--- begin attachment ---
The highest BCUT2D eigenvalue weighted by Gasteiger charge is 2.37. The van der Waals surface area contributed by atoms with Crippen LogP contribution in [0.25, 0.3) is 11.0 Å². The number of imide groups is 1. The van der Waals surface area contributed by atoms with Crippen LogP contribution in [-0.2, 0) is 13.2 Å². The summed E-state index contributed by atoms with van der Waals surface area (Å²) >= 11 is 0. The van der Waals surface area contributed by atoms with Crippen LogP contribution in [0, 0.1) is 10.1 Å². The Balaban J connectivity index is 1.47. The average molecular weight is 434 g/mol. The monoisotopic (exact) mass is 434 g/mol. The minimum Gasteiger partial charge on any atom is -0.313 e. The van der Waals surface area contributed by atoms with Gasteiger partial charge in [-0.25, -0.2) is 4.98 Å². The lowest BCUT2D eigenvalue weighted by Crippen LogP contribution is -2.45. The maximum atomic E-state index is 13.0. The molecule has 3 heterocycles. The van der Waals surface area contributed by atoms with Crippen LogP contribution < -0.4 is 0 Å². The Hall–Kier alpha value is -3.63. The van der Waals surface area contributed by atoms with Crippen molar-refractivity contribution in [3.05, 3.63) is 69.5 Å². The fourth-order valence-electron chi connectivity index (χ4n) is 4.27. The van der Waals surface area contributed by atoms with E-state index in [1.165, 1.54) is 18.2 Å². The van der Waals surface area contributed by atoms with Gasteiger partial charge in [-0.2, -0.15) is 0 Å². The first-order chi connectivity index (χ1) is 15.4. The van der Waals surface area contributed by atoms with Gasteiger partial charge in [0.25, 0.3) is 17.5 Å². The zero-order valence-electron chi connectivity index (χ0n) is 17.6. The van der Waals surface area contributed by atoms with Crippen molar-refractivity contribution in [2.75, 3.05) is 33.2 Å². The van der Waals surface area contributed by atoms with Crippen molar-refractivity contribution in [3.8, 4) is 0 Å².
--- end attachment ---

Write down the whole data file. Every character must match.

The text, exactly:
The highest BCUT2D eigenvalue weighted by Gasteiger charge is 2.37. The van der Waals surface area contributed by atoms with Crippen LogP contribution in [0.25, 0.3) is 11.0 Å². The number of imide groups is 1. The van der Waals surface area contributed by atoms with Crippen LogP contribution in [-0.2, 0) is 13.2 Å². The summed E-state index contributed by atoms with van der Waals surface area (Å²) >= 11 is 0. The van der Waals surface area contributed by atoms with Crippen LogP contribution in [0, 0.1) is 10.1 Å². The Balaban J connectivity index is 1.47. The average molecular weight is 434 g/mol. The monoisotopic (exact) mass is 434 g/mol. The minimum Gasteiger partial charge on any atom is -0.313 e. The van der Waals surface area contributed by atoms with Gasteiger partial charge in [-0.25, -0.2) is 4.98 Å². The lowest BCUT2D eigenvalue weighted by Crippen LogP contribution is -2.45. The maximum atomic E-state index is 13.0. The molecule has 3 heterocycles. The van der Waals surface area contributed by atoms with Crippen LogP contribution < -0.4 is 0 Å². The Hall–Kier alpha value is -3.63. The van der Waals surface area contributed by atoms with Crippen molar-refractivity contribution in [3.05, 3.63) is 69.5 Å². The fourth-order valence-electron chi connectivity index (χ4n) is 4.27. The van der Waals surface area contributed by atoms with E-state index in [1.165, 1.54) is 18.2 Å². The van der Waals surface area contributed by atoms with Gasteiger partial charge in [-0.2, -0.15) is 0 Å². The first-order chi connectivity index (χ1) is 15.4. The van der Waals surface area contributed by atoms with Gasteiger partial charge in [0.25, 0.3) is 17.5 Å². The zero-order valence-electron chi connectivity index (χ0n) is 17.6. The van der Waals surface area contributed by atoms with Crippen molar-refractivity contribution in [2.75, 3.05) is 33.2 Å². The van der Waals surface area contributed by atoms with Crippen molar-refractivity contribution in [3.8, 4) is 0 Å².